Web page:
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Iranian, Russian DMs discuss further cooperation in anti-terror fight

Iranian and Russian defense ministers have held talks on enhancement of mutual cooperation between the two countries’ armed forces in a bid to strengthen regional and global stability and security and in the fight against terrorism.

Iranian Defense Minister Brigadier General Amir Hatami and his Russian counterpart Sergei Shoigu held the meeting on Friday in Moscow on the sidelines of the Moscow Conference of International Security (MCIS).

Hatami highlighted the growing trend of defense and security interactions between the two countries in light of the determination of Iranian and Russian political leaders.

However, he added, the two states have numerous capacities for promotion of their interaction, and need to develop their military and defense cooperation in both quantity and quality.

The Iranian defense chief also underlined that enhanced military ties between the two sides can further reinforce stability and security in the region and the world.

Iranian Defense Minister Brigadier General Amir Hatami (L) and his Russian counterpart Sergei Shoigu meet on April 26, 2019, in Moscow on the sidelines of the Moscow Conference of International Security (MCIS). (Photo by the Russian defense ministry’s website)

Shoigu, in turn, said Tehran and Moscow have already managed to promote their military and defense cooperation to a great level, but the two sides need to maintain their military interactions in training, technical, and security fields.

He also pointed to the two countries’ cooperation within the framework of Astana Process, stressing the key role of joint efforts by Iran and Russia in the fight against terrorism and establishment of ceasefire in Syria.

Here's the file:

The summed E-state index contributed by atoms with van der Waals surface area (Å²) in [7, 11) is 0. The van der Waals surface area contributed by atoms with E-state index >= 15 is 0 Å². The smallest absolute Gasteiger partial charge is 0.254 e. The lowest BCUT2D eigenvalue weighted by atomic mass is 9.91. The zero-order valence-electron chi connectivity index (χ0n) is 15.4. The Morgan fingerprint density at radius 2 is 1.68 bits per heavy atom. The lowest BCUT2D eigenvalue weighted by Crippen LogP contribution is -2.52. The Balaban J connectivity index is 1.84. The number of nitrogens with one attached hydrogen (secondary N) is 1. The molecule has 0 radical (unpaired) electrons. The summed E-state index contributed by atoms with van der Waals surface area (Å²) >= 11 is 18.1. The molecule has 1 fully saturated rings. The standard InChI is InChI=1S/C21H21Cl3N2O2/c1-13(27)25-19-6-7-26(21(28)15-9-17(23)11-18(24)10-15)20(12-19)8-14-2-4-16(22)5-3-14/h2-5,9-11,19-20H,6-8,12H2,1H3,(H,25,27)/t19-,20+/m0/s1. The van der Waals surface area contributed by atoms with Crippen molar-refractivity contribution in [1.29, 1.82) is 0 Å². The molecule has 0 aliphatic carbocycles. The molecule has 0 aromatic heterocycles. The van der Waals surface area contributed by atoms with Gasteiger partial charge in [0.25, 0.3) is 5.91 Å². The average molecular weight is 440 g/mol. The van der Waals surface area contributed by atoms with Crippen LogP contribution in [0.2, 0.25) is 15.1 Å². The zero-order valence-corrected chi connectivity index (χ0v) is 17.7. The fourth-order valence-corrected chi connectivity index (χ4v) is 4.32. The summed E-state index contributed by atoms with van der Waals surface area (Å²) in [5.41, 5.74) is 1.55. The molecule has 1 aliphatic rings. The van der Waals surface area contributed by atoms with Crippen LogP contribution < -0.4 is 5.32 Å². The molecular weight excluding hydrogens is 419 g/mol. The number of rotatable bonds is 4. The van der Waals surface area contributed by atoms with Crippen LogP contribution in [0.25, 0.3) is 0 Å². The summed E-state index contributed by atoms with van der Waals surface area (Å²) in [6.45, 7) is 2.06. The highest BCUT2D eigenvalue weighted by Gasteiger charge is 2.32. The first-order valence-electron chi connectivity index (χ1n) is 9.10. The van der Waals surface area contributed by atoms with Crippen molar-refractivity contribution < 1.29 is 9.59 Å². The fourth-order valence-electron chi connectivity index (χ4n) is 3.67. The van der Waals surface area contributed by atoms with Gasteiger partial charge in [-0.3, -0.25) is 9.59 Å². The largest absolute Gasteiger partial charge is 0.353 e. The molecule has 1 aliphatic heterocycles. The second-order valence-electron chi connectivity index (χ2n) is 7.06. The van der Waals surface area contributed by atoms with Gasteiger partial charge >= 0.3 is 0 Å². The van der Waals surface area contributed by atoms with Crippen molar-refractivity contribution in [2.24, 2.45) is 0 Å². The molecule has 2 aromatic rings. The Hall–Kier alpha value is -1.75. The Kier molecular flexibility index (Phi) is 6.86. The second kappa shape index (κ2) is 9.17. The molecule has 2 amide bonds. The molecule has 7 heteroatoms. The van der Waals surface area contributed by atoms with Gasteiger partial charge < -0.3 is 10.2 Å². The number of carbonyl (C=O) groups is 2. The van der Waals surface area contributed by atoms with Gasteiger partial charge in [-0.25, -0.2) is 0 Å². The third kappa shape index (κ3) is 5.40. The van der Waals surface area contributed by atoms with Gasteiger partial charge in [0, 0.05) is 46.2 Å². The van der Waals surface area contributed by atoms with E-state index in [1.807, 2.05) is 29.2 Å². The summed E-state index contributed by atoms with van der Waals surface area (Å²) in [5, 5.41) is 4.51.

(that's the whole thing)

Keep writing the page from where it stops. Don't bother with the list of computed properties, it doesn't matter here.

“Cooperation in the Astana format plays a significant role in establishing ceasefire regime and stabilizing situation in the Syrian Arab Republic,” the Russian defense minister noted.

The Astana Process refers to an initiative by Iran, Russia, and Turkey which mediate peace negotiations between representatives from the Damascus government and opposition groups in a series of rounds held in the Kazakh capital Astana – recently renamed as Nur-Sultan – and other places since January 2017.

The talks, which are collectively referred to as the Astana peace process, have so far helped significantly reduce violence gripping the Arab country by establishing four de-escalation zones there. They have also paved the way for the formation of a Constitutional Committee.

This is while the parallel UN-backed peace process in Geneva has failed to deliver much.

Delegations from Iran, Russia and Turkey arrived in Nur-Sultan on Thursday, seeking an end to the eight-year conflict in Syria. The UN envoy for Syria, Geir Pedersen, is also participating in the talks.

The top Russian negotiator said after the first day of the talks that the three guarantor states of the ceasefire regime in Syria are “clearly determined” to continue their fight against terrorism in the Arab country.

Over the past few years, the Syrian military, with advisory military help from Iran and Russia — and a Russian aerial bombardment campaign — has retaken control of much of the country, and the conflict is generally believed to be winding down.

Idlib remains the last major piece of Syrian land still not in control of the Syrian government.

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